When the police stop people for suspicion of DUI, it is often due to erratic driving. Thus, it is not uncommon for a person charged with a DUI crime to face charges for other offenses, like careless driving. Pursuant to Pennsylvania law, a person must generally be tried for all crimes arising out of a single incident at one time, and if they are not, they may be able to get some of the charges against them dismissed. This was demonstrated recently in a Pennsylvania ruling in which the court ultimately dismissed DUI charges against a defendant, finding the Commonwealth was barred from prosecuting him under the compulsory joinder rule. If you are accused of a DUI crime, it is advisable to meet with a knowledgeable Pennsylvania DUI defense lawyer to determine your potential defenses.
The History of the Case
Reportedly, the police arrested the defendant during a traffic stop in Philadelphia and charged him with a misdemeanor DUI offense and a summary careless driving offense. The defendant pleaded guilty to the summary offense in January 2014, and in October 2014, proceeded to trial for the DUI charge. He was found guilty of DUI, after which he filed a motion for a trial de novo. He then moved to dismiss the charge pursuant to Pennsylvania’s compulsory joinder rule. The court denied his motion, and he appealed.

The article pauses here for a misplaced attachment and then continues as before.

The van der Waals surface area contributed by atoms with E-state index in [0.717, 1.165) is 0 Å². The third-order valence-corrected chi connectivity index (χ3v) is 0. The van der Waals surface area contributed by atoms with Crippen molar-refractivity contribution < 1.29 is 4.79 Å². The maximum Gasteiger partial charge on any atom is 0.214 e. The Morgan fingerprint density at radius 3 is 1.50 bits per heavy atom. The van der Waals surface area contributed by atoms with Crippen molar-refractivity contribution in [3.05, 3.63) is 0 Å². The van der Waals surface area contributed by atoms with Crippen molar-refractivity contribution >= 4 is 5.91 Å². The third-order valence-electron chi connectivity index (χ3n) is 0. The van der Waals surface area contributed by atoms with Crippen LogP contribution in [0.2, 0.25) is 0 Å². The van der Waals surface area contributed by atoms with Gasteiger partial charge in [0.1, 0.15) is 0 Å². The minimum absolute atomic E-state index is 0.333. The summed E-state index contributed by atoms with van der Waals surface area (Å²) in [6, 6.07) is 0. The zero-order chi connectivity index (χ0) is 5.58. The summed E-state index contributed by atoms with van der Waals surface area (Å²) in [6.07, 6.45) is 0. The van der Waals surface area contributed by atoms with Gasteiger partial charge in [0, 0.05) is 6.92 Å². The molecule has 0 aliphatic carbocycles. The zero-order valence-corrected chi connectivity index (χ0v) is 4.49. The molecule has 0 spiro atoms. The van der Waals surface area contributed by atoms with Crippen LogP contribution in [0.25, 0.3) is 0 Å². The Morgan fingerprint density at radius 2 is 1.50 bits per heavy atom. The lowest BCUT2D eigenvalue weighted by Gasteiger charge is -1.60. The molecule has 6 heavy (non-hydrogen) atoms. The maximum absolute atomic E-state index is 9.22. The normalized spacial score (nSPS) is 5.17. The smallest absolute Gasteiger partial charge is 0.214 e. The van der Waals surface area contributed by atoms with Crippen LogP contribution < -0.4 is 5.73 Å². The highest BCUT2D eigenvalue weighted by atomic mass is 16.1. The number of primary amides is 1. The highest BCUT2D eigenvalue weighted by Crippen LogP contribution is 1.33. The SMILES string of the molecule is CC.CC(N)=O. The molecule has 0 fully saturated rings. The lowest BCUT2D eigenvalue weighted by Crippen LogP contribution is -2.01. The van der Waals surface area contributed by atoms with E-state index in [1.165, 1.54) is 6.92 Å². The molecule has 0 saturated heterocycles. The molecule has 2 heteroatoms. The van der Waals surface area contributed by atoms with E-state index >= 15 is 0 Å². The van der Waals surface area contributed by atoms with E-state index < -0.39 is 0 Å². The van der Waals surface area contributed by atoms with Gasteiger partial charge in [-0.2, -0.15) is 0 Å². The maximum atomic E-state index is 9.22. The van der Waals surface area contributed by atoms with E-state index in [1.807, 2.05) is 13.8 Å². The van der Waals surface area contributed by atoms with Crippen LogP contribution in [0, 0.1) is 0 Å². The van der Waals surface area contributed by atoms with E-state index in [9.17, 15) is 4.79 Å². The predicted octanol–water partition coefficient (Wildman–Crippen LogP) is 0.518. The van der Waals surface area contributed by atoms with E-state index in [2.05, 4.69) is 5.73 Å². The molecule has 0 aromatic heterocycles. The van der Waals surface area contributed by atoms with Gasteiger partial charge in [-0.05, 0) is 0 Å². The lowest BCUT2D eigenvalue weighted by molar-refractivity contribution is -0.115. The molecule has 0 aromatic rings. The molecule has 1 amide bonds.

Compulsory Joinder in DUI Cases
On appeal, the defendant argued that the lower court erred in denying his motion to dismiss because he was previously convicted for an offense that arose out of the same criminal episode as the DUI offense. The Commonwealth’s defense rested on the argument that the defendant waived his right to object to his DUI prosecution when he failed to assert the compulsory joinder defense at his initial DUI proceedings. Continue reading